The RS Referendum in Judges’ Hands

Schach Matt to Dayton. An attempt to destabilize Bosnia. A political adventure with an unknown outcome. These thoughts sum up what the West and the RS opposition think of Dodik’s initiative to call a referendum on the powers of the High Representative and the BiH Court. 

While the confrontation between Dodik (supported by Russia) and the international community has been well captured by the media, this has overshadowed the role of judicial organs. Yet, the entity and the federal constitutional court have a say on whether a referendum will take place or not. The constitutional courts come into play after the three constituent peoples have agreed that they disagree.

This has already happened. After Croats remained divided on the issue, the Bosniak Caucus of the RS Council of Peoples (the second legislative chamber in the RS) has vetoed the National Assembly decision to call a referendum. As a response, the majority of the RS Council challenged the Bosniak veto before the entity constitutional court. What is yet pending is the decision of the vital national interest panel within that court. The seven judges composing the panel must rule on the legality of the veto within the next thirty days (Article 70 of the RS Constitution).

Unfortunately, it is already known how the RS Constitutional Court will decide. The RS Constitution, as modified by the High Representative in 2002, reads that only two (out of seven) judges are needed to back the vital national interest veto (Article 70 – cited above). As the panel comprises at least two judges from each constituent people, the court would hardly ever block a veto. This was a thorn in the side of the majority within the RS Constitutional Court, which found a way around the RS Constitution. In its own rules of procedure, the RS Constitutional Court determined that a two-thirds majority of judges must back a veto for it to be valid. This led to the absurd situation that even when a majority of judges found the veto justified, the Court would declare the veto nonetheless unconstitutional. As a consequence, nearly all Bosniak vetoes were annulled by the RS Constitutional Court. More surprisingly, the Bosnian Constitutional Court agreed with the disenfranchisement of veto rights. This move had earned the Court strong criticism not only from Bosniak politicians, but also from constitutional lawyers. Both courts had reduced the vital national interest veto in the RS to a dead letter.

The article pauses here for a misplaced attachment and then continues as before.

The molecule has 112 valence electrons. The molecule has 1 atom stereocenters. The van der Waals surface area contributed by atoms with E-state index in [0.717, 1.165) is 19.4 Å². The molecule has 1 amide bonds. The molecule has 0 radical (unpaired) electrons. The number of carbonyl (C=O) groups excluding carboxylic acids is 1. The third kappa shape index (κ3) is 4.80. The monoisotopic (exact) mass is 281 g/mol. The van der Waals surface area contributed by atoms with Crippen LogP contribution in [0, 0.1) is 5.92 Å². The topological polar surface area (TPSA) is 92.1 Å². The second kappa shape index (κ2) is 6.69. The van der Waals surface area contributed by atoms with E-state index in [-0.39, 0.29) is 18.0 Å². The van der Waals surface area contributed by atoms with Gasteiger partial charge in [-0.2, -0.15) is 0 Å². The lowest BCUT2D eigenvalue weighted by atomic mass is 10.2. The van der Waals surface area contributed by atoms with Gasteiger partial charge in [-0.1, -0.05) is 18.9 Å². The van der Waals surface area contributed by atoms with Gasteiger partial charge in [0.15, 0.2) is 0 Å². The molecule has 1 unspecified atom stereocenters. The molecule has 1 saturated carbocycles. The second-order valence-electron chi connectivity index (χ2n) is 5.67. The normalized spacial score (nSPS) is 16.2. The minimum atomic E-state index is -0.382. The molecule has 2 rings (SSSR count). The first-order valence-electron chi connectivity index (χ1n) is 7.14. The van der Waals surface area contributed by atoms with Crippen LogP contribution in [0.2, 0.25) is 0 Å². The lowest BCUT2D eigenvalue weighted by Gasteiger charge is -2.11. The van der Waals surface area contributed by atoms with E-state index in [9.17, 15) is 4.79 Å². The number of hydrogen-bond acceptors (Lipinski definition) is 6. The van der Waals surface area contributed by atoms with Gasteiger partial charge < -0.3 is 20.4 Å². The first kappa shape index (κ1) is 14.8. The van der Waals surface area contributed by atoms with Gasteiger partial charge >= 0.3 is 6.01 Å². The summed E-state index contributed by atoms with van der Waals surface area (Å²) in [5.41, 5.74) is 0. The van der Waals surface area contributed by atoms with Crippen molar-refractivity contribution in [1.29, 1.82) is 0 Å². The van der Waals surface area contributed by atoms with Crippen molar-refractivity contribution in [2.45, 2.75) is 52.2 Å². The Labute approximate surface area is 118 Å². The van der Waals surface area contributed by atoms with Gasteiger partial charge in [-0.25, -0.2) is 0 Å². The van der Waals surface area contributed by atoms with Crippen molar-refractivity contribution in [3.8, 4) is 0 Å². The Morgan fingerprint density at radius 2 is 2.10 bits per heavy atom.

The ball now passes again to the Bosnian Constitutional Court. The RS Constitutional Court will most likely reject the Bosniak veto. Bosniak politicians will then challenge the ruling in front of Bosnia’s Constitutional Court.

The latter has at least three choices. First, it could uphold its previous case law saying that this is a matter that concerns the RS only (AP 2821 of 26 March 2010, para 26; and U-7/10 of 26 November 2010). The Bosniak veto would be quashed and the referendum would go ahead. Second, it could make the referendum veto a special case. It could rule that it normally would not challenge RS Constitutional Court decisions, but that the referendum undermines the fundamentals of the BiH constitutional structure. This would be vaguely along the lines of another decision, where the BiH Constitutional Court overruled the interpretation of the RS Constitutional Court on the RS law on state property.  Third, it could overrule the RS Constitutional Court decision and its previous case law, which deprived vital national interest vetoes of its essence. Of course Bosniak applicants need to ask for it, something that they usually do (see U-7/10, para 3). The latter would be the most welcome option, as the current situation leads to a strong asymmetry in the protection of vital national interests between the entities. Such strong asymmetry is not an issue internal to the RS only, but undoubtedly touches the BiH constitutional architecture. The Court has before itself a range of options on how to address the case, going from formalist deference to functional interpretations of BiH constitutional law.

Most importantly, the Bosnian Constitutional Court should prove that it can de-escalate explosive political conflicts. An external intervention by the High Representative would certainly raise tensions in Bosnia. The function of the Court is to depoliticize highly divisive issues and provide an adequate forum for solving controversies. It is not certain that the Bosnian Constitutional Court will rule on the issue, as Dodik might still backtrack if he gets what he wants (as happened in 2011). Constitutional courts can burn their fingers when playing with hot political potatoes. In this case, the choice of the Court is not an easy, but a necessary one. If the RS follows the Court rather than defying it, the Court proves itself as an effective referee in solving Bosnia’s ethno-national conflicts without external intervention. 

Stefan Graziadei

Stefan Graziadei is a PhD candidate at the Universities of Antwerp and Graz. Previously, he studied EU politics at the University of Padua, and interned in Brussels and Sarajevo. Stefan researches how constitutional courts in divided societies are selected and how they handle politically sensitive questions. He counsels courts to opt an integrative democratic tolerance approach, which he presents in greater detail in the upcoming edition of the  “European Constitutional Law Review” (3/2015).

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